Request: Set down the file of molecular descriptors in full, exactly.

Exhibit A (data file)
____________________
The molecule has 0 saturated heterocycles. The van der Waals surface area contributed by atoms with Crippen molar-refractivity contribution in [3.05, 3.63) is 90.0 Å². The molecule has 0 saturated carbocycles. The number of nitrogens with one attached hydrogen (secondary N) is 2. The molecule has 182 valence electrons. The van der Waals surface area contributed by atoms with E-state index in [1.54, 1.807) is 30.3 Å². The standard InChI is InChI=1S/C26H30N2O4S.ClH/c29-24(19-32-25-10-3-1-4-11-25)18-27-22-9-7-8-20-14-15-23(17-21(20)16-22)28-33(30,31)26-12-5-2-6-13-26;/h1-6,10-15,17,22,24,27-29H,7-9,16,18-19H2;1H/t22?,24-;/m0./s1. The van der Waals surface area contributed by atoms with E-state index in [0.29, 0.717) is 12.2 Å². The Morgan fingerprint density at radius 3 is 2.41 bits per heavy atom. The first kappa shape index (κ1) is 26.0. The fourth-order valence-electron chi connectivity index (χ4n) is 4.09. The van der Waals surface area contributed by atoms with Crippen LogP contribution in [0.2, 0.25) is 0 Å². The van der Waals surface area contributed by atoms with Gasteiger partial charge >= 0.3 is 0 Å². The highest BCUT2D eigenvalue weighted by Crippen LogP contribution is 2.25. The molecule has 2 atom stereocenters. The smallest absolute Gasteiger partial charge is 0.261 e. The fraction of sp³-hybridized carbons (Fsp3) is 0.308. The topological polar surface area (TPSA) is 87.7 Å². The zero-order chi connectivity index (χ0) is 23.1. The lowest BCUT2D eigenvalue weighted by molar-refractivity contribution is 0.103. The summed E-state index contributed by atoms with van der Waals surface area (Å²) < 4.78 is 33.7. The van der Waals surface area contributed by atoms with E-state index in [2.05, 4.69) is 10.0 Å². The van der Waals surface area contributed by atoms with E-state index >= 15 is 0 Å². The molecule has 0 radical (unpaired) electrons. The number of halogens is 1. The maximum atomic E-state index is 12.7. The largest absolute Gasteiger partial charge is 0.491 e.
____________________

The molecule has 0 saturated heterocycles. The van der Waals surface area contributed by atoms with Crippen molar-refractivity contribution in [3.05, 3.63) is 90.0 Å². The molecule has 0 saturated carbocycles. The number of nitrogens with one attached hydrogen (secondary N) is 2. The molecule has 182 valence electrons. The van der Waals surface area contributed by atoms with E-state index in [1.54, 1.807) is 30.3 Å². The standard InChI is InChI=1S/C26H30N2O4S.ClH/c29-24(19-32-25-10-3-1-4-11-25)18-27-22-9-7-8-20-14-15-23(17-21(20)16-22)28-33(30,31)26-12-5-2-6-13-26;/h1-6,10-15,17,22,24,27-29H,7-9,16,18-19H2;1H/t22?,24-;/m0./s1. The van der Waals surface area contributed by atoms with E-state index in [0.29, 0.717) is 12.2 Å². The Morgan fingerprint density at radius 3 is 2.41 bits per heavy atom. The first kappa shape index (κ1) is 26.0. The fourth-order valence-electron chi connectivity index (χ4n) is 4.09. The van der Waals surface area contributed by atoms with Crippen LogP contribution in [0.2, 0.25) is 0 Å². The van der Waals surface area contributed by atoms with Gasteiger partial charge >= 0.3 is 0 Å². The highest BCUT2D eigenvalue weighted by Crippen LogP contribution is 2.25. The molecule has 2 atom stereocenters. The smallest absolute Gasteiger partial charge is 0.261 e. The fraction of sp³-hybridized carbons (Fsp3) is 0.308. The topological polar surface area (TPSA) is 87.7 Å². The zero-order chi connectivity index (χ0) is 23.1. The lowest BCUT2D eigenvalue weighted by molar-refractivity contribution is 0.103. The summed E-state index contributed by atoms with van der Waals surface area (Å²) < 4.78 is 33.7. The van der Waals surface area contributed by atoms with E-state index in [2.05, 4.69) is 10.0 Å². The van der Waals surface area contributed by atoms with E-state index >= 15 is 0 Å². The molecule has 0 radical (unpaired) electrons. The number of halogens is 1. The maximum atomic E-state index is 12.7. The largest absolute Gasteiger partial charge is 0.491 e.